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Advance Transit set to bring electric buses to the Upper Valley

  • Crystal Pelletier, left, and Thomas Bowen, both of White River Junction, Vt., board the Advance Transit bus at the Gilman Office Complex in White River Junction, Vt., on Feb. 18, 2019. (Valley News - James M. Patterson) Copyright Valley News. May not be reprinted or used online without permission. Send requests to

Valley News Staff Writer
Published: 7/27/2019 10:09:29 PM
Modified: 7/27/2019 10:09:27 PM

WILDER — Electric-powered buses could soon be transporting commuters throughout the Upper Valley after Advance Transit secured a $3 million grant to purchase several new vehicles.

The federal grant, which was announced last week by Vermont’s congressional delegation, is meant to reduce air pollution and decrease carbon emissions.

Transportation makes up about 45% of Vermont’s greenhouse gas emissions, according to a news release from the offices of U.S. Sens. Bernie Sanders and Patrick Leahy and U.S. Rep. Peter Welch.

“Investments like these create a cascade of benefits for our community,” the lawmakers said in a joint statement.

Advance Transit officials were equally enthusiastic.

“Needless to say, we’re really excited about this,” Advance Transit Executive Director Van Chesnut said on Thursday.

Advance Transit hopes to purchase at least two electric buses with the grant money, but it’s possible as many as four could hit the roads, Chesnut said, adding that he’s still in talks with manufacturers.

Considering the time it could take to complete contracts and order the buses, he estimated it could be a couple years before they’re ready to transport Upper Valley residents.

The nonprofit uses 32 diesel buses to carry people on routes through Lebanon, Hartford, Norwich, Hanover and out to Canaan.

The efficiency of those buses has also increased over the years, Chesnut said. Advance Transit has been upgrading buses to meet 2010 federal emission standards, “which are quite strict to what the buses were under before,” he said.

The diesel buses now run 95% cleaner and no longer give off a “stinky diesel” smell from the exhaust, according to Chesnut.

The company also began incorporating hybrid buses into its fleet in 2011, meaning maintenance crews already have some experience repairing electric engines, he said.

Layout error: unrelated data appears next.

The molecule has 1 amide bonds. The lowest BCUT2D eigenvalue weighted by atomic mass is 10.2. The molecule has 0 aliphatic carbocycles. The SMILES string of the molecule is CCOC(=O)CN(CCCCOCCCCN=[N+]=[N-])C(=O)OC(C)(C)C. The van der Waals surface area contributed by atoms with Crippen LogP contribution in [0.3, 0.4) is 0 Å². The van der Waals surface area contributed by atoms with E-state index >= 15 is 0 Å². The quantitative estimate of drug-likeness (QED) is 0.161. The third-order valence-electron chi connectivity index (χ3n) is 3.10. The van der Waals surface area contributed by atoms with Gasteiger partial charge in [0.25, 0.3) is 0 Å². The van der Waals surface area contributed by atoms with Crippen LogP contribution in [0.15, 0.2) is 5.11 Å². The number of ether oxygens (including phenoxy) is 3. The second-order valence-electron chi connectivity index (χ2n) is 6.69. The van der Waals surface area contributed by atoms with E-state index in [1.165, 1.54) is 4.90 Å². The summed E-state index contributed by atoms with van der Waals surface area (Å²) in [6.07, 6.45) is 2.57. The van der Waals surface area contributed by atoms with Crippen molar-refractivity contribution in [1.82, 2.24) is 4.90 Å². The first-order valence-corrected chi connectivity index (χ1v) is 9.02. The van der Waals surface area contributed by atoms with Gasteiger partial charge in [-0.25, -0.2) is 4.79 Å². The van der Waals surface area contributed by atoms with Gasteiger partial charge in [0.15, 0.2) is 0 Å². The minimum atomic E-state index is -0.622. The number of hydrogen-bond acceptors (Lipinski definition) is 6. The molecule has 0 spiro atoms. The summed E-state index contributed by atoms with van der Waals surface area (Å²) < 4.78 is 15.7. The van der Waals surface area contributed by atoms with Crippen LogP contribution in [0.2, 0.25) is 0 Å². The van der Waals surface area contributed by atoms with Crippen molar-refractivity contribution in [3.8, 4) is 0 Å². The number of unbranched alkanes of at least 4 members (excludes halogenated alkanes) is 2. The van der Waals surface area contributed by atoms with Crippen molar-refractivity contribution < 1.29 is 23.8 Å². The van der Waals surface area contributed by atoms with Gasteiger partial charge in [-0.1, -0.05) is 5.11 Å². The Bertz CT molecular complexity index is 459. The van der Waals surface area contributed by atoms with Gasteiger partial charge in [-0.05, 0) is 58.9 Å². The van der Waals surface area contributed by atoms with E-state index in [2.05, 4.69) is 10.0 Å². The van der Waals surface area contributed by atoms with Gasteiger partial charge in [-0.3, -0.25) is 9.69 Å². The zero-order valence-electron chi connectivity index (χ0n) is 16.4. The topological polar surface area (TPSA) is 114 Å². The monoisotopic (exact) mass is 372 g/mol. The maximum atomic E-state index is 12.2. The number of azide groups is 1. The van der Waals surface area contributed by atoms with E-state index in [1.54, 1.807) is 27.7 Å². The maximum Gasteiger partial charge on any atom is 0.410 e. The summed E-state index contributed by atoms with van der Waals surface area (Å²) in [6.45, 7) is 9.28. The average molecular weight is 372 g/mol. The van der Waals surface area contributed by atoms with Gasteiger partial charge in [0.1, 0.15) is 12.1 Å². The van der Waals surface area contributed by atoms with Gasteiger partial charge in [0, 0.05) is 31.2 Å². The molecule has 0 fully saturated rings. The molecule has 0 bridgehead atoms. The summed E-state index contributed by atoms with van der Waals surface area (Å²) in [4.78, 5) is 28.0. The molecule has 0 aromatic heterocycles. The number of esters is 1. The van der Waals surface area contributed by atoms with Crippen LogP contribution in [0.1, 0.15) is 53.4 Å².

The grant is part of a larger effort to test electric buses in Vermont, said Barbara Donovan, public transit manager for the state Agency of Transportation.

VTrans plans to send electric buses to three regions — Burlington, Montpelier and the Upper Valley — to see how they work in New England’s harsh winters and hilly landscapes, Donovan said in an interview Thursday.

Two electric buses will begin transporting people in the Burlington area in September, with another two rolled out in Montpelier next year, she said.

“We haven’t seen a lot of information about (electric buses) and extreme cold and our hills,” Donovan said. “That’s why we’re not just going wholesale on electric.”

Chesnut said it’s also worth exploring how far electric buses can drive before needing a recharge.

“Because they’re so new, nobody can predict exactly what will happen,” he said.

However, the state wants to discourage pollution and fossil fuels, and this program is a good first step, according to Donovan.

VTrans isn’t the only state agency piloting electric buses.

The Agency of Natural Resources plans to devote $2 million in Volkswagen settlement funds to an electric school bus and transit bus program, which will provide vehicles and the charging stations to two school districts and one transit group. The program is accepting applications from communities through August.

New Hampshire has also considered using its share of settlement money to purchase electric buses and trucks or hybrids.

Tim Camerato can be reached at or 603-727-3223.

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